It’s the alternative of Jesus not coming for us that should frighten us. Jesus is coming to lovingly take us out of this world before the terrible judgments and destruction of the tribulation.

Truly, it’s the alternative of Jesus not coming for us that should frighten us. Jesus is coming to lovingly take us out of this world before the terrible judgments and destruction of the tribulation.

Just as with a groom coming for his bride, the rapture represents Jesus’ love for His church. Will Jesus’ return surprise us when it happens? Most likely! Will He in love tenderly welcome us to the place He has prepared us? We can count on that.

The wedding imagery of the rapture helps us see it as an act of love rather than something to fear or dread. It’s meant to change our perspective, to help us look forward to Jesus’ return for us with excitement rather than anxiety.

When anxious thoughts of the rapture creep into your thinking, remember it’s not about striving to replace fear with hope but of looking forward to Jesus’ appearing as a bride getting ready for her groom’s arrival.

Jesus does not want us to be afraid of His return for us but rather eagerly anticipate it as the beginning of eternity or our time in paradise. He’s coming to rescue us out of this world and take us to a place of amazing beauty and joy, beyond all we can imagine.

[i] Winston, Joy, Jewish Wedding Ceremony, Article on the Rapture Ready Website

[ii] 1 Corinthians 11:25

[iii] Winston, Joy, Jewish Wedding Ceremony, Article on the Rapture Ready Website

Does God Keep His Promises?

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“Israel’s future guarantees our salvation.” (Amari Tsarfati, prophecy speaker)

In other words, if God can break His covenant with the likes of Abraham, Jacob, and David, what does that say about His promises to us? If God does not keep His covenants with Israel, what does that say about His character, His faithfulness to us as New Testament believers?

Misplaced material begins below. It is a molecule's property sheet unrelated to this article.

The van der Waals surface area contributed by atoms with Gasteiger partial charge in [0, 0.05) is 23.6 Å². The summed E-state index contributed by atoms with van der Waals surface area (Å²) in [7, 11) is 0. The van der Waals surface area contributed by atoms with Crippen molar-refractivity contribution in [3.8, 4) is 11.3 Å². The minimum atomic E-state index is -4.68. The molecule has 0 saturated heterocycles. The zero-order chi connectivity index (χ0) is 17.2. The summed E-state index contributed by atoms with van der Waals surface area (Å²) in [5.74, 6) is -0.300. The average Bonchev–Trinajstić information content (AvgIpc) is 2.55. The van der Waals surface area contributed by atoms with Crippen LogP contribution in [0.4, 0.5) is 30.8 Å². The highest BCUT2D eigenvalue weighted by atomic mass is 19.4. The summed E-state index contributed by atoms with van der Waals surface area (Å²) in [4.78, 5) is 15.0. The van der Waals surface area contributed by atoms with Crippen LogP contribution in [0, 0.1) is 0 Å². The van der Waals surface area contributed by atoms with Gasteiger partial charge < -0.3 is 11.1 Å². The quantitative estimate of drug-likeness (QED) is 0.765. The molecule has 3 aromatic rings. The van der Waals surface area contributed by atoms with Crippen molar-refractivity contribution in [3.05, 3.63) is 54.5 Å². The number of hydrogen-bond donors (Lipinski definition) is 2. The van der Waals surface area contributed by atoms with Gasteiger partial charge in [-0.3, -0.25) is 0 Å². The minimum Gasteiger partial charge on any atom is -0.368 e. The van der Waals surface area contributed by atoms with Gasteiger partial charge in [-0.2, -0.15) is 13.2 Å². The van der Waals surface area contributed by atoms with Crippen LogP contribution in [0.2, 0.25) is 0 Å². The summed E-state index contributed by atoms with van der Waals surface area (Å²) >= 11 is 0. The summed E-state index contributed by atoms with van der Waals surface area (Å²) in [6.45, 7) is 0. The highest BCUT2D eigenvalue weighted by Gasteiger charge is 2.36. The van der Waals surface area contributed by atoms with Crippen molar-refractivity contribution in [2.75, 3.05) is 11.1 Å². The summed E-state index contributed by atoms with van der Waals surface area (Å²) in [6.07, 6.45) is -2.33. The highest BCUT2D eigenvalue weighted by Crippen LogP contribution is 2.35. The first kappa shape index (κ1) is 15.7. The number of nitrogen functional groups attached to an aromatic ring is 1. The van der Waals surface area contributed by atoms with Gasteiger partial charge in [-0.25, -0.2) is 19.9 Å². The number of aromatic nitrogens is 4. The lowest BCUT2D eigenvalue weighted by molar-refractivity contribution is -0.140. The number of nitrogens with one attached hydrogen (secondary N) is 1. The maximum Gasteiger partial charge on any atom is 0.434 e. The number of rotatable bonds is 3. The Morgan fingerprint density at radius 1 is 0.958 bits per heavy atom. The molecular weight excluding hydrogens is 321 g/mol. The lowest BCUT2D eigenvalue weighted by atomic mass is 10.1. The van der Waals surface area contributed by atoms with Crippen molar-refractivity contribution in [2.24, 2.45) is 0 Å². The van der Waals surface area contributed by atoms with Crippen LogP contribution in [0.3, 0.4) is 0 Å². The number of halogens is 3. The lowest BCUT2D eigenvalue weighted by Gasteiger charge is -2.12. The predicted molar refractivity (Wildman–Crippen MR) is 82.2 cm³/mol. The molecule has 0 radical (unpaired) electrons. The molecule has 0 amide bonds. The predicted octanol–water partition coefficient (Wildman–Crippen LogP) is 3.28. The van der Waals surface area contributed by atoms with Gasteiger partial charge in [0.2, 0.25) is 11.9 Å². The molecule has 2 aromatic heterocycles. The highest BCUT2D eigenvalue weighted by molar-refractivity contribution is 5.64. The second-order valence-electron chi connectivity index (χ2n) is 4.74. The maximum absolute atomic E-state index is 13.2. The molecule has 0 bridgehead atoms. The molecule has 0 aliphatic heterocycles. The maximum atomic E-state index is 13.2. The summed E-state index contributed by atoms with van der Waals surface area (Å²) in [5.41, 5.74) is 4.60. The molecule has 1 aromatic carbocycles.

Do you see the implications? Refuting those who claim God replaced Israel with the church is not merely some meaningless squabble among theologians. It’s so much more than that! The debate has far reaching implications impacting where we put our hope each day as we step out of bed.

Refuting those who claim God replaced Israel with the church is not merely some meaningless squabble among theologians.

Because God is trustworthy, our hope in His promises remains secure. Eternal life is a done deal for those in Christ.

Why, however, are we so confident that God’s promises to Israel remain in effect?

It Begins with a Question

I like to begin the defense of Israel’s continuing place in God’s program with the question the disciples asked Jesus just before He ascended back into heaven, “Lord, will you at this time restore the kingdom to Israel?” Earlier, such kingdom hopes led to arguments among the disciples as to which of them would have the greater positions of honor in Israel’s restored kingdom (Mark 10:35-40). Although such arguing seems to have ended, they clearly expected to soon be a part of this glorious realm.

Jesus replied, “It is not for you to know times or seasons that the Father has fixed by his own authority.”  Jesus did not contradict or refute the premise of their question that He would restore Israel someday. Instead, He simply told the disciples they could not know the timing of this restoration as it was something the Father alone had determined “by his own authority.”

Why Would They Ask Such a Question?

The confidence of the disciples regarding a future kingdom raises certain questions in my mind. After watching the Jewish leaders reject Christ and demand His crucifixion, what made the disciples so confident the Lord would restore the kingdom to these very same people? Why did the disciples think Jesus would soon initiate a glorious restoration for the very same people whose rejection had led to Him being mercilessly mocked, scourged, whipped, and nailed to a cross?

Many people in the history of the church certainly used this behavior on the part of the Jews to justify their belief God had forever rejected Israel. But the not the disciples, the ones who watched their fellow Jews reject Christ and witnessed His suffering. They remained confident of the Lord’s intention to still give Israel an amazing kingdom in spite of her recent condemnation of her Messiah.

Why So Confident?

Why were the disciples so sure of this after all they had witnessed?

The Old Testament prophets provide us with the answer. After His resurrection, Jesus spent time explaining to His disciples how He fulfilled Old Testament prophecies (Luke 24:25-27; 44-47). With all this recent insight from their Master regarding how He fulfilled Old Testament prophecy, the disciples still believed the Lord would restore Israel as a nation.

Either they were still terribly confused and had not at all understood Jesus’ recent teaching, in which case the Lord surely would have corrected them as He had done earlier (John 14:8-9); or, they based their question on what Jesus had recently taught them regarding how He fulfilled prophecy.